Sarah Bapst’s work has been included in numerous group exhibitions, including Selections 10, Bakalar Gallery at the Massachusetts College of Art and Design, Boston; Out of the Blue at the Attleboro Arts Museum, Attleboro, Massachusetts; and Marks, Target Gallery at the Torpedo Factory, Alexandria, Virginia. Awards include a Painting Fellowship from the Artists’ Foundation of Massachusetts, and a Visual Arts Fellowship for Works on Paper from the National Endowment for the Arts. Bapst received an M.F.A. from Cranbrook Academy of Art and a B.A. from Indiana University. She teaches at Massachusetts College of Art and Design.
 
Katarina Burin co-organized a show and series of events marking the 50th anniversary of the Carpenter Center at Harvard University, where she is currently Visiting Lecturer in Visual and Environmental Studies. Burin’s work has been the subject of solo exhibitions at Andreas Grimm Galerie, New York and Munich; Lucile Corty, Paris; Clockwork, Berlin; Country Club, Cincinnati; and Form/Content, London. She has participated in group exhibitions at White Columns, New York; Participant Inc, New York; Künstlerhaus Palais Thurn and Taxis, Bregenz; Galerie Max Hetzler, Berlin; and Gerhardsen Gerner, Berlin. Burin received her M.F.A. from Yale University and her B.F.A. from University of Georgia.
 
Mark Cooper is known for his large public art pieces, made in collaboration with children, hospital patients, students, and other constituencies, for such institutions as the Museum of Fine Arts Boston, Boston College Museum, Capital Children's Museum and Corcoran Museum in Washington, DC, DeCordova Museum and Sculpture Grounds, and the Whitney Museum of American Art at Philip Morris. He has received equal attention for his solo gallery and Museum exhibitions including his recent More Is More exhibition at Samson Gallery in Boston. Mark Cooper has received numerous grants and fellowships including an Open Society Institute Fellowship and Mass. Cultural Council Fellowships in Sculpture and in Crafts. He received his M.F.A. from Tufts University/School of the Museum of Fine Arts (SMFA), and is currently an Adjunct Professor at Boston College, as well as a Graduate and Regular Faculty at the SMFA. Cooper's work is in several major museums, as well as corporate and private collections.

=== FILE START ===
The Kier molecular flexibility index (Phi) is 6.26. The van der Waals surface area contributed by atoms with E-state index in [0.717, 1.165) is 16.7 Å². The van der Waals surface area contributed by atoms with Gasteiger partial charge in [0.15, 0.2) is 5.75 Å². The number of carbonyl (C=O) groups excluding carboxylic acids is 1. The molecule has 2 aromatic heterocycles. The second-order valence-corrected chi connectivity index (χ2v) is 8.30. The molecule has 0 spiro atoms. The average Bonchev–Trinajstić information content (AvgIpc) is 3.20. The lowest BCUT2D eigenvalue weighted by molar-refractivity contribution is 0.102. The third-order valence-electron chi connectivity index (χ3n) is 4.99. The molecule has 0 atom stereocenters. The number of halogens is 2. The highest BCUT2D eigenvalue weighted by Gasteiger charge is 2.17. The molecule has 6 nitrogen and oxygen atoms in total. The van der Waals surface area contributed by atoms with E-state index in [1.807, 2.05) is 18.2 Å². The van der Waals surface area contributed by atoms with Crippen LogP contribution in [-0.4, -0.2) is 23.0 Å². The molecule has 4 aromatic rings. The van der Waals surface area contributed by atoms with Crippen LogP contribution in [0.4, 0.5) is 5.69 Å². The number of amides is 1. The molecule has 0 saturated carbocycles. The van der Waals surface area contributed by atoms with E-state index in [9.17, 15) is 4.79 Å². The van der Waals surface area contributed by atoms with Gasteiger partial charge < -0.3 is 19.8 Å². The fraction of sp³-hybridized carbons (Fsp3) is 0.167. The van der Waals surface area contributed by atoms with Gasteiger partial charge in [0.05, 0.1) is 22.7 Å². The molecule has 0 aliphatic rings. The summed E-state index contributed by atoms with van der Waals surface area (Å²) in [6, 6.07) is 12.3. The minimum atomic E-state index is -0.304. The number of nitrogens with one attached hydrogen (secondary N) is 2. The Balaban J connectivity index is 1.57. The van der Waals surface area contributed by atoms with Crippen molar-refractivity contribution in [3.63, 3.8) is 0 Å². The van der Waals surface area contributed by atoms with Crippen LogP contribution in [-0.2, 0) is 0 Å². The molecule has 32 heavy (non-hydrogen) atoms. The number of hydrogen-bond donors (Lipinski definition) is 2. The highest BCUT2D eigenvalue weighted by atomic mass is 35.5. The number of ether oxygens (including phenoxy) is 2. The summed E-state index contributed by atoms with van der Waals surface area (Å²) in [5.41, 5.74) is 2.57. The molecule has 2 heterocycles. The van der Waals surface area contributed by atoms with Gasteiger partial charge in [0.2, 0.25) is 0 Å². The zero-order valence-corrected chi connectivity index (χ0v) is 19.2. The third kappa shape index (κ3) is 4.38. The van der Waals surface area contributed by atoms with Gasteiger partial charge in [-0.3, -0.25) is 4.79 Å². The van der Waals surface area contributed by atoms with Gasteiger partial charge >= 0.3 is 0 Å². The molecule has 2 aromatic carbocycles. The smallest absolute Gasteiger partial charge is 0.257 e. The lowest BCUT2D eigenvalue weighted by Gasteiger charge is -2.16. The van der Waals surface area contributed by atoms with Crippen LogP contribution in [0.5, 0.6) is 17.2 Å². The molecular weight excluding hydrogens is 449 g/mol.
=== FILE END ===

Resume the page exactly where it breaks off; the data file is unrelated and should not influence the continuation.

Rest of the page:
Luther Price studied Sculpture and Media/Performing Arts at the Massachusetts College of Art and Design, where he currently teaches. Known for his work as a filmmaker, Price also makes handmade slides out of found footage that he cuts up, reassembles, combines, and otherwise alters. He often presses other things between the two glass plates of the slides, projecting ants, dirt, and adhesive materials onto the gallery wall. Like his work with Super-8 and 16 mm film, these slides are studies of a dying technology, pushing and exploring the qualities of light projected through and onto a variety of materials. Price’s work is currently on view in the exhibition Second Nature: Abstract Photography Then and Now at the DeCordova Sculpture Park and Museum in Lincoln, Massachusetts (through April 21, 2013). His work was selected for the 2012 Whitney Biennial at the Whitney Museum of American Art, New York, and has also been presented at the Museum of Modern Art, New York, the San Francisco Cinematheque, and the Institute of Contemporary Arts, London, among other institutions.
 
The exhibition and prize are generously endowed by James and Audrey Foster.